The Latest Research and What To do About What you Read

This is an interesting research article that speaks about the benefits of eating broccoli and later in the article-garlic. I am double posting here bc while broccoli is a super food and we recommend it widely, this article (like many others) is a good example of how the general public may apply information in a way that can be hurtful to them. Research is wonderful, don't get me wrong. But, it needs to be taken into context. If a person was to read this that had thyroid problems and started on a quest to eat massive amounts of broccoli-they actually could be hurting themselves while all the while thinking they were enhancing their health. Even more people would be subjecting themselves to the possibility of harm if they started to pick up a garlic habit. Garlic could worsen inflammation in certain types of people.

That said, I agree with this research-it isn't that. But, what is important to understand when reading any research is that there is always a where, when, and in whom attached to it-one cannot completely generalize when speaking about any given problem or solution for a problem. For example, they are speaking specifically about arthritis here. In Chinese medicine for example, we breakdown arthritis into kinds of arthritis, and I am not talking about osteo or rheumatoid. I am talking about Chinese medical breakdowns-and those encompass many more than two. This helps identify the kind of imbalances that are underlying the arthritis.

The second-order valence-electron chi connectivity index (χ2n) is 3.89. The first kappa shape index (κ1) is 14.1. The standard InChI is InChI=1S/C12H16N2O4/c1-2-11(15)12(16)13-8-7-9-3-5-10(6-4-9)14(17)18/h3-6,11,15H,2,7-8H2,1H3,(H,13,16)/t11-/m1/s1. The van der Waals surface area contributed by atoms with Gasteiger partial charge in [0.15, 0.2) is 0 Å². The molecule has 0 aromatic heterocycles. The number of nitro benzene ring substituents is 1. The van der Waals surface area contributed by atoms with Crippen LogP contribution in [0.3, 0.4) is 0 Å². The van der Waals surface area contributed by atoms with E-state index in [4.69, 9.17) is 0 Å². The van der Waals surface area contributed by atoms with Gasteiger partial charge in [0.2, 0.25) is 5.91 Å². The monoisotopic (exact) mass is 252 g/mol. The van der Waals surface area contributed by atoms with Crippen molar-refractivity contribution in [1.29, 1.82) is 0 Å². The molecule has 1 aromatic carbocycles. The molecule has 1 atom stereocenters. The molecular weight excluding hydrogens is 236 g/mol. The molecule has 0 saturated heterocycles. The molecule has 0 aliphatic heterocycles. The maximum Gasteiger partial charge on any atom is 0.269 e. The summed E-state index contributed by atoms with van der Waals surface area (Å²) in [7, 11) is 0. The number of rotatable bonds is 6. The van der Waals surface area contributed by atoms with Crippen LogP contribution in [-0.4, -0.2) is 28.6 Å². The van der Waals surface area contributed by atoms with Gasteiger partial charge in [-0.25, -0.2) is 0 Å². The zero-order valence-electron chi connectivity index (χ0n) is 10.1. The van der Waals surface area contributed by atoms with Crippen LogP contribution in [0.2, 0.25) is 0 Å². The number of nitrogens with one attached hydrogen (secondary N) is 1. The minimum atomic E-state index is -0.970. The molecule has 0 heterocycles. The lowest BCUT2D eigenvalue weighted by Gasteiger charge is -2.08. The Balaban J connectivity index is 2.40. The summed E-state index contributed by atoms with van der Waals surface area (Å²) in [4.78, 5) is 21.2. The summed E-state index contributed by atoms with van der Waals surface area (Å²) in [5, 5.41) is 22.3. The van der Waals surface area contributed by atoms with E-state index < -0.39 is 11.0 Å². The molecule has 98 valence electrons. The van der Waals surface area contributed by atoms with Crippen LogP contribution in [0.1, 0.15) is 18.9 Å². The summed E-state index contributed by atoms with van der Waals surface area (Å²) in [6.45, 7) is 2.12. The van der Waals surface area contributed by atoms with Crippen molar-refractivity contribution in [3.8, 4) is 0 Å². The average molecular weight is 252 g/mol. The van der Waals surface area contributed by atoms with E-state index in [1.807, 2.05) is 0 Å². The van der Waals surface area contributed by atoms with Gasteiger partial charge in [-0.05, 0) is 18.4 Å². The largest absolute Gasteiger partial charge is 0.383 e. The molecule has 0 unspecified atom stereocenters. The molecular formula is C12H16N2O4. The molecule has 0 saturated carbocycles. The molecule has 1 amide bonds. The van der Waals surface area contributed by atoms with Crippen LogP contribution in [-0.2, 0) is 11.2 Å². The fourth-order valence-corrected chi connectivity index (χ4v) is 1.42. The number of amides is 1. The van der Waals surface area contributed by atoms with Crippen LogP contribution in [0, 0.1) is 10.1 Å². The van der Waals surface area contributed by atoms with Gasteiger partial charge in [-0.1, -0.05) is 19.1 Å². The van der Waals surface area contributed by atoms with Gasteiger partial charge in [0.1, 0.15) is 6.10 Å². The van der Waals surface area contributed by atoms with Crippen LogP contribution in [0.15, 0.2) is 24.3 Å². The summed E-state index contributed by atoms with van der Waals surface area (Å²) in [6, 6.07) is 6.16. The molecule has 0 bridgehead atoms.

This came up today bc a patient was saying that her husband reads research and then takes many things that he feels applies to him. And yet, he feels unwell. This is precisely the kind of person that can get into trouble reading these wonderful articles. I know so many people who do this. So, bottom line is moderation, common sense, and get professional guidance if you want to take supplements or even change your diet dramatically-it is all far more complicated than it seems.